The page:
Daily Archives: July 1, 2014

The Skin Collector by Jeffery Deaver (Review #2)

The Skin Collector

Reviewed by Patricia Reid

Lincoln Rhyme, the quadriplegic criminalist and his highly trained team are faced with a killer that has studied Rhyme’s methods and has learned how to cover up evidence and leave Rhyme’s team reaching for clues. The killer has located a book about serial killers that includes a chapter written by Lincoln Rhyme on The Bone Collector. The book is where he got his knowledge of how to avoid leaving evidence.

The killer who has been dubbed The Skin Collector tends to work underground and tattoos messages on his victims. However, these tattoos are not the ordinary type the tattoo gun is loaded with poison and the victim dies a horrifying death.

When I Grow Up I Want To Be…in the U.S. Navy!: Noah Tours an Aircraft Carrier! by Wigu Publishing

When I Grow Up I Want To Be...in the U.S. Navy!: Noah Tours an Aircraft Carrier!

Reviewed by Teri Davis

How many children see a military uniform and immediately believe that their personal future will be in the military becoming a hero and fighting for our country? Whether it is a policeman, fireman, doctor, or the uniform of one the military branches, children know that these are honorable people who spend their life in service for the good of others.

Wigu Publishing captures these daydreams of the young and turns them into reality in this read along non-fiction book about life on a U. S. Navy aircraft carrier demystifying the real, everyday life aboard the USS Gerald Ford.

Hemlock Lake (Five Star Mystery Series) by Carolyn J. Rose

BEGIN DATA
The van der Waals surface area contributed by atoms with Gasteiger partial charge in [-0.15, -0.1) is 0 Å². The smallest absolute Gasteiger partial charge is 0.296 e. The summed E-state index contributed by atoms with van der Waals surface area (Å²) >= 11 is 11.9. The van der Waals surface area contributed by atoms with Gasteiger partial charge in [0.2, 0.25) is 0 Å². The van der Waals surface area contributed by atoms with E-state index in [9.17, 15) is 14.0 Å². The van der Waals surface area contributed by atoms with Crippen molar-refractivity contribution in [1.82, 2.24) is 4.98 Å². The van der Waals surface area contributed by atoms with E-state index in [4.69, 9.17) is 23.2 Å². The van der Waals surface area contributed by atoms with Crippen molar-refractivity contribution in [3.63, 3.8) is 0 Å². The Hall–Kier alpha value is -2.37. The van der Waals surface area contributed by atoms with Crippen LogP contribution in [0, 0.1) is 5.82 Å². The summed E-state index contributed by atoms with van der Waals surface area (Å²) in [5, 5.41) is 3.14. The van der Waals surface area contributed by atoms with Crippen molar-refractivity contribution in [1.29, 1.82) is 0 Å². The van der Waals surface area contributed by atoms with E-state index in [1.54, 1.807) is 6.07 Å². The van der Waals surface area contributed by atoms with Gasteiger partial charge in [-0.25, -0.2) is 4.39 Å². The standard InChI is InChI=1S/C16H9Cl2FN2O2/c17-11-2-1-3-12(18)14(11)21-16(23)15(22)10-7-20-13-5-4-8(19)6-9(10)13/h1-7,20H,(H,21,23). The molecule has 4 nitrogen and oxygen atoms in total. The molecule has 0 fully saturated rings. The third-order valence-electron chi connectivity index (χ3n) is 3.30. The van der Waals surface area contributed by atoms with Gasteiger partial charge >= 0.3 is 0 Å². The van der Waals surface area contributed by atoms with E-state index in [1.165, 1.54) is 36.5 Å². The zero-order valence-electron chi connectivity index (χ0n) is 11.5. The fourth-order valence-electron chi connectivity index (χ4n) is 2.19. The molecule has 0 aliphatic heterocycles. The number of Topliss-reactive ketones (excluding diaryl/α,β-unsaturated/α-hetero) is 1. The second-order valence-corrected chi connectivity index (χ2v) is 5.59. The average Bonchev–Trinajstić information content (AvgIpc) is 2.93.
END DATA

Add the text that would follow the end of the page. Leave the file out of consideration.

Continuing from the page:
Hemlock Lake

Reviewed by Teri Davis

Change is one things that is difficult for most of us, especially if we do not need or want the change. For the small community of Hemlock Lake located in the Catskill Mountains, the local residents feel this way.

A new development near the lake of luxury homes will bring new money into the community but will also make the locals realize that their homes are old and shabby, not to mention their daily lives.

It is obvious that someone is not pleased with this new change and they are constantly writing graffiti and setting fires to delay this progress.

Lionheart by Sharon Kay Penman


Reviewed by Teri Davis

Legends often distort reality and for King Richard I of England that is certainly true. A king of England who fought his father, spent less than six months in England once he became king, and fought for Christianity during the Crusades. What made him a legend? How could a king who barely visited the country be considered one of the best kings?

Henry II and Eleanor of Aquitaine had five sons. Naturally, the eldest was expected to succeed as ruler of Britain. William died as a child with Henry dead as an adult, Richard, Geoffrey died in battle, John, and three daughters, for any mother of eight children, having an heir would seem like a simple task. However when the children were fighting with their father, Henry favored John as king while Eleanor expected and assisted with Richard.